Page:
I’ve just finished up a week of lectures and meetings in India. It was an interesting trip, but not an encouraging trip.
My first observation is that Indians are enormously successful when they emigrate to the United States. And they also do very well when they migrate to Singapore, South Africa, and other place around the world.
Yet Indians in India remain comparatively poor. Per-capita income is only $5,350 based on purchasing power parity (and far lower on a exchange-rate basis).
Why the difference? Let’s start with Economic Freedom of the World, which measures the degree to which misguided government policy suppresses the private sector.
The bad news is that India is ranked only #95, which puts it in the bottom half of the world.
Its worst score is on trade, where India is a miserable #142. And since there are only 159 nations that are included in the Fraser Institute’s ranking, that’s close to the bottom.
The regulation score also is quite bad. Not quite in the bottom third of nations, but close. Monetary policy and legal system/property rights (i.e., rule of law) are a bit better, but still in the bottom half of the EFW rankings.
The country’s only good score is for fiscal policy. But I would argue that the #22 ranking is an overstatement. India does well mostly because the government is too disorganized and incompetent to collect a lot of revenue. That’s the only reason why the burden of government spending is modest.
Below is a chart from EFW that maps India’s score starting in 1970. The good news is that India’s score – though still depressingly low – did improve considerably in the 1990s.
But here’s a very important caveat. India’s score increased, but its relative ranking has declined. Simply stated, other nations have improved their scores at a much faster rate.
Here’s some data on fiscal policy from a report by the Organization for Economic Cooperation and Development.
We’ll start with data on tax revenue as a share of economic output. By that measure, India is a low-tax country.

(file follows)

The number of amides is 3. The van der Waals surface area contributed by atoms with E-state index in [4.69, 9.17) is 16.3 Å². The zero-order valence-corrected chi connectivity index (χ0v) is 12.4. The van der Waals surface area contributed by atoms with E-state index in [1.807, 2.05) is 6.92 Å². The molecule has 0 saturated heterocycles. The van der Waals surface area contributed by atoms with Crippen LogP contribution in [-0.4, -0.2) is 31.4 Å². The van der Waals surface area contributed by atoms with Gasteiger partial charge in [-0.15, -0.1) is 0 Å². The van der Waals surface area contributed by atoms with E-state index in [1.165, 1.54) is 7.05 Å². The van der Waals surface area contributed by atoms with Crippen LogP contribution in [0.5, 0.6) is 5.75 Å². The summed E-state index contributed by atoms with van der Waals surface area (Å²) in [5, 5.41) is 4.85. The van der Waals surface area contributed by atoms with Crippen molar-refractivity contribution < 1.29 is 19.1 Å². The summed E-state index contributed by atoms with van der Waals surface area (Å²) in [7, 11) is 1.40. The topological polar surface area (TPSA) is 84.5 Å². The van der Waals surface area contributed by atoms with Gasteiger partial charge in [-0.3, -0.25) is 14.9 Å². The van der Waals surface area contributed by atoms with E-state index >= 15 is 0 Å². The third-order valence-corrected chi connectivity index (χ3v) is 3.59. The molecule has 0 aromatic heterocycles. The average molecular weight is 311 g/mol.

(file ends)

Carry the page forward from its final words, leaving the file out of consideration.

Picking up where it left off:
But now check out corporate tax rates. As you can see, the system is relatively onerous.
So a possible conclusion, as I noted above, is that revenues are low because of an unfriendly tax system. Hello Laffer Curve.
I’ll close by shifting from macro data to personal observations based on my trip.
Here are four reasons why I’m leaving India with a pessimistic feeling.
But I’ll close with a bit of optimism (above and beyond what I wrote the other day about the burgeoning role of the private sector in education). There’s a saying in the country that “India grows at night, while government sleeps.” And there’s even a book with that title. In other words, policy is generally not friendly, but the private sector manages to find “breathing room” to operate in spite of government.
So poverty is falling, slowly but surely. And hopefully globalization will gradually lead the government to be more open to trade liberalization and open markets.
P.S. Another reason to be pessimistic about India is that the government recently imposed “demonetization.” Any nation that joins the war against cash generally has the wrong mindset.
P.P.S. I can’t resist linking again to a truly bizarre case in India of government handouts encouraging very bizarre behavior.
Daniel J. Mitchell is a top expert on fiscal policy issues such as tax reform, the economic impact of government spending, and supply-side tax policy. He holds a Ph.D. in economics from George Mason University. His blog is Liberty – Restraining Government in America and Around the World.